Nia Cason: Could you introduce yourself in a few words?
Daniele Grandi: I’m a design engineer in Autodesk Research’s generative design team. I’ve been there for 3 years, before which I was working for an additive manufacturing start-up as a design engineer. I’m from Italy and I’m now living in London – our team is split between the UK and the US. We’ve been researching ways to bring generative design to a wider audience, as well as to make it easier and more effective to use.
Daniele Grandi - Design engineer at Autodesk
Andreas Bastian: I’m a researcher, designer, and mechanical engineer for Autodesk at the US lab, and I study design and manufacturing methods. I have a background in engineering and studio arts – specifically, Shigaraki clayware, a very specific flavour of traditional Japanese folk pottery. (As every designer makes chairs, every potter has a fling with making tea bowls.) I studied a mix of mechanical engineering, electrical engineering, computer science, and material science – it turned out to be very good preparation for working with 3D printing.
Andreas Bastian - Researcher, designer, and mechanical engineer at Autodesk
NC: What inspired you to choose this research topic?
DG: I guess what initially drove me to mechanical engineering was the problem-solving aspect. That was true for any hobby I ever got into, like biking – I was always excited to work on my bicycle, so I guess fixing things was always something I was attracted to. I started looking at software optimisation and joined the Autodesk team, where I could be closer to the design aspect and have more access to cutting edge research.
AB: From an early age, I’ve been interested in tool making – much of my childhood was spent making a blacksmiths forge, making a foundry, and that progressed to working with milling machines. It became clear that one of the most capable tools out there was 3D printing. So, 8 years ago, I started designing and manufacturing 3D printers, and that really started my career. I even spent some time in a lab printing livers.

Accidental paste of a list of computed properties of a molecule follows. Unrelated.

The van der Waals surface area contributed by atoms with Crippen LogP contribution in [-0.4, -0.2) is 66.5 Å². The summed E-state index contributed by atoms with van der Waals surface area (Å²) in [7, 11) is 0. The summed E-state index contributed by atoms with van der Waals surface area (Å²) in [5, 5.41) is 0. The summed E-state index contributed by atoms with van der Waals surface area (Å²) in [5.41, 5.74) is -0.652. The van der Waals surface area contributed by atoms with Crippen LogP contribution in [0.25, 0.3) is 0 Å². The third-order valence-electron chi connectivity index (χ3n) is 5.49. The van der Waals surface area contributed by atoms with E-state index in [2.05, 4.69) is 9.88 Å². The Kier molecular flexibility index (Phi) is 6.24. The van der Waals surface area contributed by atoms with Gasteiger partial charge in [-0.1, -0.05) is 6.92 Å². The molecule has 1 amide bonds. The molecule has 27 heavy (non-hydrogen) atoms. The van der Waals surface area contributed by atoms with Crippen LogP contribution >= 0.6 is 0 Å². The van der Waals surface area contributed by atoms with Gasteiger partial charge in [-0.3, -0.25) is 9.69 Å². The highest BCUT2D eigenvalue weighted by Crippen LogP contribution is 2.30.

NC: What’s a typical day at work like in your respective US and UK offices?
AB: I’ll take an early train, grab a coffee, walk along the waterfront here in San Francisco to our office – it’s on one of the piers on the water, so it’s quite nice to watch the sun rise in the morning. The applied robotics lab is where we do all the assembly and do a lot of physical prototyping, and if we need anything we pop into our machine shop.
DG: I take the research prototypes that my team develops and apply them to customer problems. For that I’m in the office, but the other aspect of my work involves going out and researching what those customer problems are. The ‘customers’ are people and companies that manufacture anything from consumer products to cars to airplanes, and the ‘problems’ are essentially about designing better products for their customers.
NC: Do you follow any online scientific personalities?
DG: There’s many science-related YouTube channels that I find interesting- the SmarterEveryDay channel is pretty inspiring.
NC: Do you recommend any scientific events?
DG: As well as Paris Space Week, Andreas and I are doing a sort of euro-tour to another conference, the Hanover Messe Conference, as well as to see some of our customers in Germany and the UK. We also just attended the Additive Manufacturing for Space and Aerospace in the UK.
AB: And as a researcher in industry, the AMUG conference and Laser Additive Manufacturing Conference are both great venues for new work in additive manufacturing. While I’ve never been, I enjoy the proceedings of the Solid Freeform Fabrication Symposium.
NC: Paris Space Week is approaching! Could you tell me about your collaboration with the NASA Jet Propulsion Lab?